The millet … Not bad at all!

The millet ... Not bad at all!

Brigitte krause with the many self-proclaimed "specialists" father and son schneider in the bischofsheim district of zeil do not have it so badly. Today, everyone in the social media is talking about how the "good" one what agriculture must look like. That sucks. However, the two farmers are concerned about what a skilled master farmer actually takes into account and knows about his profession, and they are neither aware of it nor do they value it. They were quite skeptical about the bee-people petition. For the ways in which environmental toxins enter nature today are manifold. Far from everything is the farmer’s fault.

And if you look across europe and beyond, german farmers are basically in a much better position than they are given credit for in the country.

However. The referendum has had an effect: rape has declined massively as a field crop, not only are the seeds coated with neonicotinoids (so that they are not eaten), rape also needs more chemical support, it has many enemies.

Substitute for rapeseed – where?

So klaus (58) and christoph (32) schneider looked around for replacements. Because rapeseed played an important role as a soil improver in crop rotation on the fields. Christoph schneider found examples in austria and even in the neighboring district of schweinfurt near wetzhausen. Here, farmers had good experiences with millet. This is how christoph schneider planted the first millet field in the habberge district: this year he sowed eleven hectares near bischofsheim, and sprayed ("no insecticide!") only once in the spring for weed damming, because millet is simply very sensitive in this phase. Otherwise, however, millet has no enemies or diseases in this country against which it needs to be protected.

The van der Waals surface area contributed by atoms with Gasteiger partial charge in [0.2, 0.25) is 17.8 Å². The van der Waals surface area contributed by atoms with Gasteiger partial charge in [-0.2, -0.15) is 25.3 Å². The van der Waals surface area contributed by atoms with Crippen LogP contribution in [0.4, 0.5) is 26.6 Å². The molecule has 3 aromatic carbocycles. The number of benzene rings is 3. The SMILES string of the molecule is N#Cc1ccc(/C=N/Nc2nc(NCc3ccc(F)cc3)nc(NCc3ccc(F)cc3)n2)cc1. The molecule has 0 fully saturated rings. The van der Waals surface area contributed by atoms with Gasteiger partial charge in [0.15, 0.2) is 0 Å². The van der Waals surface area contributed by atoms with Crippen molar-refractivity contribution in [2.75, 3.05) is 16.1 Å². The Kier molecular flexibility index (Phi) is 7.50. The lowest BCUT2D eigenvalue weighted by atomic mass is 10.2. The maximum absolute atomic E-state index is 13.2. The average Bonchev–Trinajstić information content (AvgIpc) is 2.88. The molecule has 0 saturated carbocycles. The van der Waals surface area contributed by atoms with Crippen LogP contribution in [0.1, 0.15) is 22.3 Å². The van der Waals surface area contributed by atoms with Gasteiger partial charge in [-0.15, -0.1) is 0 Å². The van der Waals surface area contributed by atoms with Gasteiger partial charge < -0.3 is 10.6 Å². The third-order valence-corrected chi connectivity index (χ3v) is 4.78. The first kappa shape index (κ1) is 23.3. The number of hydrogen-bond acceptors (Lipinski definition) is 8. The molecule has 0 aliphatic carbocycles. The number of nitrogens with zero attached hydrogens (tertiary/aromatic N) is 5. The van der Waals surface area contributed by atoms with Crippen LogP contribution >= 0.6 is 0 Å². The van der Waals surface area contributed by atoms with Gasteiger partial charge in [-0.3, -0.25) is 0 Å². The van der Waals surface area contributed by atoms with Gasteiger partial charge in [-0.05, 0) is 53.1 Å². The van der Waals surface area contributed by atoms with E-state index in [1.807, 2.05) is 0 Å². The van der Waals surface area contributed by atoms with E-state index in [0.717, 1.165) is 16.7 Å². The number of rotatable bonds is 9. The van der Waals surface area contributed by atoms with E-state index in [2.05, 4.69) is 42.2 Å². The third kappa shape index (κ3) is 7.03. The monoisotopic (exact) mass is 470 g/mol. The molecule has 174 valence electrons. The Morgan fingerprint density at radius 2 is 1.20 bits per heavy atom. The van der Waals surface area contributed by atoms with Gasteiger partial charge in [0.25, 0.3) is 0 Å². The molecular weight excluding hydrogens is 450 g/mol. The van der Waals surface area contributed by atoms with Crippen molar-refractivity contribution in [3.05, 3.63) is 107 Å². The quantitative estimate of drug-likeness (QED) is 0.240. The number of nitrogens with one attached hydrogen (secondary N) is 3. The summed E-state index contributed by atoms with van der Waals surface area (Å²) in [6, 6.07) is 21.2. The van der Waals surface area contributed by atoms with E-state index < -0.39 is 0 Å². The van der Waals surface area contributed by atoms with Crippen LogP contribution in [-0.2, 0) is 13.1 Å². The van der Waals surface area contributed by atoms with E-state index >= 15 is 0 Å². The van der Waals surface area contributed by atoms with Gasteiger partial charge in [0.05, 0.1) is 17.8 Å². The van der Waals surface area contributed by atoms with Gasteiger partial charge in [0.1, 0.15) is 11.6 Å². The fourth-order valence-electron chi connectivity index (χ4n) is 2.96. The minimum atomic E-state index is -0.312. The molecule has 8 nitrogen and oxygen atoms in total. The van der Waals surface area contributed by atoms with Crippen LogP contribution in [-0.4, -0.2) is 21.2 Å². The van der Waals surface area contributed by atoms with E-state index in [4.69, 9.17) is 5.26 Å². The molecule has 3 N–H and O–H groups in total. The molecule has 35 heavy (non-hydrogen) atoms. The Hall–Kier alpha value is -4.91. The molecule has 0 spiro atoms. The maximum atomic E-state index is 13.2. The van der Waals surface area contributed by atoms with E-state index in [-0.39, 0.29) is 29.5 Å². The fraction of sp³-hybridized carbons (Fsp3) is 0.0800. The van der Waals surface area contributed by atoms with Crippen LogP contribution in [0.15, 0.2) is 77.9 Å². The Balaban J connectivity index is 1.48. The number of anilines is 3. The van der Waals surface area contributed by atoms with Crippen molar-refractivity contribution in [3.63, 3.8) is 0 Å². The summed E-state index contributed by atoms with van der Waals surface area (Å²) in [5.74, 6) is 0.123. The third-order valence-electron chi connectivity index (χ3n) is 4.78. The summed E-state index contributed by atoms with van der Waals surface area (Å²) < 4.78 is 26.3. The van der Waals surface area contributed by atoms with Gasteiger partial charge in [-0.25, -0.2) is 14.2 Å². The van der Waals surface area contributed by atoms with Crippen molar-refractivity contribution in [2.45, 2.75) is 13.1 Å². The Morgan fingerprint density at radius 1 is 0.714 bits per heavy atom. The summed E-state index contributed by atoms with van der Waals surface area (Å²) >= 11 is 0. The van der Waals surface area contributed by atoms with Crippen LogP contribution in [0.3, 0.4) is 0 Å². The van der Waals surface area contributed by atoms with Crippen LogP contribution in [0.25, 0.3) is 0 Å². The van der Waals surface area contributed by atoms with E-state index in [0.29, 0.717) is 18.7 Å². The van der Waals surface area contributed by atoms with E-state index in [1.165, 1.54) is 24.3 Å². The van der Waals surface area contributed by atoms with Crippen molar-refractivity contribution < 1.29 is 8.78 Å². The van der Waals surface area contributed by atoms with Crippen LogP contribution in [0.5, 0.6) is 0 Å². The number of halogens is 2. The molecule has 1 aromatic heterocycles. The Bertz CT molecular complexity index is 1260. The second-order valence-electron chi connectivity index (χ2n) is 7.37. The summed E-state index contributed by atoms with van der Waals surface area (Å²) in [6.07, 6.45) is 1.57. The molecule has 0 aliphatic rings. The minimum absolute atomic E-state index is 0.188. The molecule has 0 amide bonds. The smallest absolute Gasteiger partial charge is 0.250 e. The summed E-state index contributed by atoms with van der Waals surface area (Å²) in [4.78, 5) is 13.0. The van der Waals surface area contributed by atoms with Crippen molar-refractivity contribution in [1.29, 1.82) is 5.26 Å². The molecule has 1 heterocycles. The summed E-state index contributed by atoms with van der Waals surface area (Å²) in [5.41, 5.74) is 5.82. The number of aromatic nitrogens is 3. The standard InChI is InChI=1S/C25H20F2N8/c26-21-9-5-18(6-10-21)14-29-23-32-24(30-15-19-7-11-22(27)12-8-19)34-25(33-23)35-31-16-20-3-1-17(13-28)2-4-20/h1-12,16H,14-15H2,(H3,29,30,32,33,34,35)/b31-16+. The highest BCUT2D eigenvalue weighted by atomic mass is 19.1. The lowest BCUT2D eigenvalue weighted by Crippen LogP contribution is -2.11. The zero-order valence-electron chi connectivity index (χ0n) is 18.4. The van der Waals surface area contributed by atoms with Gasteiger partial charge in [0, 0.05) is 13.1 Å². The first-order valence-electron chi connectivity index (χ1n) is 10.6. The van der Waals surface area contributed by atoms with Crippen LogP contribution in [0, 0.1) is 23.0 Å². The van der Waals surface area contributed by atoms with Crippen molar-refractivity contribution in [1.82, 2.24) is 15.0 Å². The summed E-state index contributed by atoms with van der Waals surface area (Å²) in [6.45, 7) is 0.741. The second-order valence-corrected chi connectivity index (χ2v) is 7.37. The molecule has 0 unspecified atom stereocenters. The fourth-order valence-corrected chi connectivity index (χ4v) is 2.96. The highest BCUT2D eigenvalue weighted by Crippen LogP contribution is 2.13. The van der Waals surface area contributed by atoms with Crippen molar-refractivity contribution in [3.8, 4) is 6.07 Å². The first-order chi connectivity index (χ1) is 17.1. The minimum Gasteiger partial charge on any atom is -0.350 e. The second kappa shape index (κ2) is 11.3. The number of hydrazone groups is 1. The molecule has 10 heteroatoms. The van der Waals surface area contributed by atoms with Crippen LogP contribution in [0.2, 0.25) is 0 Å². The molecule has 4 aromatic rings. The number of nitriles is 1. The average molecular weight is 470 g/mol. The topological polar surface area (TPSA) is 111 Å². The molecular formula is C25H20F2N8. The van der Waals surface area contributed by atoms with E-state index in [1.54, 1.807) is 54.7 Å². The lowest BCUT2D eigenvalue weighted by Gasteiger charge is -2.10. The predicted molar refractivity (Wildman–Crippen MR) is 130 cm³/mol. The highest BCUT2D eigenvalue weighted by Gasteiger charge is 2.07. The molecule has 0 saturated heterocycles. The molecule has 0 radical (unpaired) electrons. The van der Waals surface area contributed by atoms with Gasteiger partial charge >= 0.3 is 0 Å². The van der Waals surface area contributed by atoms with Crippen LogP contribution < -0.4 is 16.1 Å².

Millet can withstand drought

"This comes under the heading of "the proof of the pudding", smiles father klaus schneider. He, too, was quite curious at the beginning how the millet would develop in the habbergs. For him, the millet field reminds him of the time when the first experiences with corn were made in germany about 50 years ago. "Today we are more advanced with technology", he thinks that makes it easier.

"We are not immune to climate change", christoph schneider adds that a drought-resistant plant was important to him.

This is the sub-grass millet. Klaus schneider emphasizes that millet is among the five most widely grown cereals in the world. The main cultivation areas are in india and sudan (hence the name sudangrass). Millet is a C4 plant like corn, it binds carbon compounds fourfold and transforms them.

What impresses the schneiders is how the warm-loving millet is doing after this year’s hot and dry phases: cuddly, powerful, tiptop. In the vegetation phase between may and mid september, the plant needs very little water compared to other plants. In times of drought, the millet stops growing, unlike corn, it does not form an emergency crop. If it comes back to water, it will simply continue to grow. All in all, a "low-maintenance substitute for rapeseed", sums up christoph schneider.

Now, in the first days of august, there was something else that was already happening, and the schneiders wanted to convey this to the sensitized public: when the millet began to bleed, the whole field was buzzing and humming, tells christoph schneider. Especially in a month when there is usually not so much flowering, so a perfect bee pasture. This side effect pleases the two farmers, who run a pig farm on a full-time basis.

Millet will serve its purpose for you in autumn. It is harvested with the combine harvester and serves as feed grain for the sows and young animals. The plant parts are mulched and buried to improve the soil. Perfect.

Leave a Reply

Your email address will not be published.